According to Dr. Symonds, the most important findings from the study were their observation that “… those devices with a light color had the lowest measured fecal Hb concentration and lowest FIT positivity rate, and in addition, that the light‐colored devices conferred an increased risk for a false‐negative result in the detection of any colorectal neoplasia and inflammatory bowel disease together.” However, the study results provide reassurance that suboptimal stool collection is unlikely to reduce sensitivity for identifying patients with the most clinically relevant lesions—colorectal cancers and adenomas—so that they can be referred for diagnostic colonoscopy.

Pandemic Screening Update From the American Cancer Society

In addition to fears that some patients may have about entering a hospital setting during the pandemic, Durado Brooks, MD, MPH, former vice president of cancer control interventions at the American Cancer Society in Atlanta, notes that virtually all health organizations discouraged in‐house, clinical visits last winter and spring, and this caused the number of colorectal screenings to drop significantly.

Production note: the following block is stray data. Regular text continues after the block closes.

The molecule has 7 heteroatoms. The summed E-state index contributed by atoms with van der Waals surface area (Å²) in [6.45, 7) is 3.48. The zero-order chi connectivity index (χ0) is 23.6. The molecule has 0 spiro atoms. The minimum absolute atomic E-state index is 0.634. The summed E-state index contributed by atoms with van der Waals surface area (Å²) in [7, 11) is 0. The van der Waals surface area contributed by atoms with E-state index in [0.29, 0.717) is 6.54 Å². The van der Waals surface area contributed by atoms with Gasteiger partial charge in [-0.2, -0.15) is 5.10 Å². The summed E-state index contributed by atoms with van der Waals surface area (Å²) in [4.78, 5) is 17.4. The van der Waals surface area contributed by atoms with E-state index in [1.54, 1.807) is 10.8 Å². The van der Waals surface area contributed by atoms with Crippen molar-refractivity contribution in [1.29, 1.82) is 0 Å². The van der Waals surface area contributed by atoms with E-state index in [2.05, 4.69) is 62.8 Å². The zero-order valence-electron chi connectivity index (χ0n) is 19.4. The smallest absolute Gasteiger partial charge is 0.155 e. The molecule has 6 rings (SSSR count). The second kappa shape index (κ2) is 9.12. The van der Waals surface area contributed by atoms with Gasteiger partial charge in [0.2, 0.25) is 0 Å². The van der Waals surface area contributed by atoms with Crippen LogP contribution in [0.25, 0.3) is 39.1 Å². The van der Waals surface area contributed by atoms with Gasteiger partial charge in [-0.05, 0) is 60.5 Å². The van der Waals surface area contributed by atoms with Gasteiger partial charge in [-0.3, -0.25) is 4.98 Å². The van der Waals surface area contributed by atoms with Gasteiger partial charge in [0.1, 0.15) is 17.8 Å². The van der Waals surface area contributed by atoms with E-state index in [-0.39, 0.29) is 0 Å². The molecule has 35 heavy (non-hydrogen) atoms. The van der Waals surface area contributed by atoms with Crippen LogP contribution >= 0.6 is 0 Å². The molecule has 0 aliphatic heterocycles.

This, Dr. Brooks says, is where tests such as FIT that patients can perform at home can fill a need—if they are performed correctly. To this end, the National Colorectal Cancer Roundtable has created a resource entitled “Reigniting Colorectal Cancer Screening as Communities Face and Respond to the COVID‐19 Pandemic: A Playbook” (nccrt.org/resource/a-playbook-for-reigniting-colorectal-cancer-screening-as-communities-respond-to-the-covid-19-pandemic). According to the coalition, this document includes the most recent “data, research, and clinical guidelines available related to colorectal cancer screening and COVID‐19” and provides an action‐oriented guide for how members, partners, and colorectal cancer screening advocates can “work together to reignite our screening efforts appropriately, safely, and equally for all communities.”